Signs that suggest that you might want to consider a breast reduction

There are a variety of different reasons why a woman might consider having a breast reduction, but some women may not realise that the symptoms they are suffering with are a consequence of breasts that are too large for her frame. Overly large breasts can cause pain and discomfort, so if you’re experiencing any of the following symptoms, and have larger than average breasts, then you may want to consider exploring your options with a cosmetic surgeon.

Women with very large breasts may find they have:

  • Back, neck or shoulder pain
  • Skin irritation underneath the breasts
  • Difficulties with posture
  • Issues with self-confidence regarding the size and shape of the breasts

Breast reduction surgery can help tackle all of these problems, as it can help alter the size, shape, weight and firmness of the breasts.

The first step on your journey will be a consultation with a cosmetic surgeon, who will talk to you about your motivations for surgery, the steps you have already taken to make you feel better/more comfortable and they will also talk about your overall health and well-being, including your medical history. The purpose of this consultation is to check your mental and physical suitability for surgery, and also to ensure that you are fully informed about the process and the steps ahead. This is an opportunity for you to ask lots of questions.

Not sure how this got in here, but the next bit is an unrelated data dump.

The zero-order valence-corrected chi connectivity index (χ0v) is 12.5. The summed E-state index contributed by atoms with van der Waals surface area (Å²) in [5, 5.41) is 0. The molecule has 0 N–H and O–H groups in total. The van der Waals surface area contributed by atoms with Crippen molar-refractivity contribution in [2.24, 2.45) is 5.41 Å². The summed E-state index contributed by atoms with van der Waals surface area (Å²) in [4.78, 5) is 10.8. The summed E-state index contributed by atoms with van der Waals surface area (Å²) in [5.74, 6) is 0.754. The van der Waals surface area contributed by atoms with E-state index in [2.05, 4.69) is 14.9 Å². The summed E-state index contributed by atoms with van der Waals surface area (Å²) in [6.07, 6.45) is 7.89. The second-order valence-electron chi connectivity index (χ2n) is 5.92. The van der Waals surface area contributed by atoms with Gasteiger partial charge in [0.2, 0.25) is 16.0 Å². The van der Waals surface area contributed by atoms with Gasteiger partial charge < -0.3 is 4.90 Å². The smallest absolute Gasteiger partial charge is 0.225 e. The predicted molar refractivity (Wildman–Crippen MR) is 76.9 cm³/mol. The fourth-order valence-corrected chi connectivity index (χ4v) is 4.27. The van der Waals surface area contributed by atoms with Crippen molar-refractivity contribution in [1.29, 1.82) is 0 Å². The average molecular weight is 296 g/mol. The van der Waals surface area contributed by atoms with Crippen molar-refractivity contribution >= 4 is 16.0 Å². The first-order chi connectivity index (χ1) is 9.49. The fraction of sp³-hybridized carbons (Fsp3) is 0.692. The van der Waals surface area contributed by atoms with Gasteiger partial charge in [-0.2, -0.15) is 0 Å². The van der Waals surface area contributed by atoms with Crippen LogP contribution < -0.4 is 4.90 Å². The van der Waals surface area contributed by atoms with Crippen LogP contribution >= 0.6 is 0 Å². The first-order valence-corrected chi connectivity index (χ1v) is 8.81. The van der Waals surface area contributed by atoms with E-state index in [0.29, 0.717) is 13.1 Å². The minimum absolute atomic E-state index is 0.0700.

What to expect from the breast reduction procedure

If you decide that a breast reduction is the choice for you, you will need to talk to your surgeon in detail about what you are hoping to achieve, visually. This will be done with diagrams and pictures, this could also involve computer simulations of what to expect. Once you and your surgeon are both aligned, you will be booked in for your operation. If you’re a smoker you will be advised to stop smoking in the weeks running up to your operation, as smoking can affect the body’s ability to heal.

Breast reduction can be done as an outpatient operation (you’ll be able to go home later the same day) or in some instances you may have an overnight hospital stay. The operation tends to last between two and five hours, depending on the complexity. An incision is made from the nipple downwards underneath the breast, and surplus skin, fat and tissue from your breasts will be removed. Your nipple will then be repositioned, and your breasts will be stitched.

It is recommended that you have at least one week off work to recover from the operation, and during that time you must get plenty of rest, follow your aftercare plan and ensure that you have plenty of painkillers on hand. It will feel uncomfortable at first, but you’ll soon begin to heal, and any swelling/bruising will gradually ebb away. You’ll see your surgeon around one week later so that they can check your progress and remove any stitches that need taking out.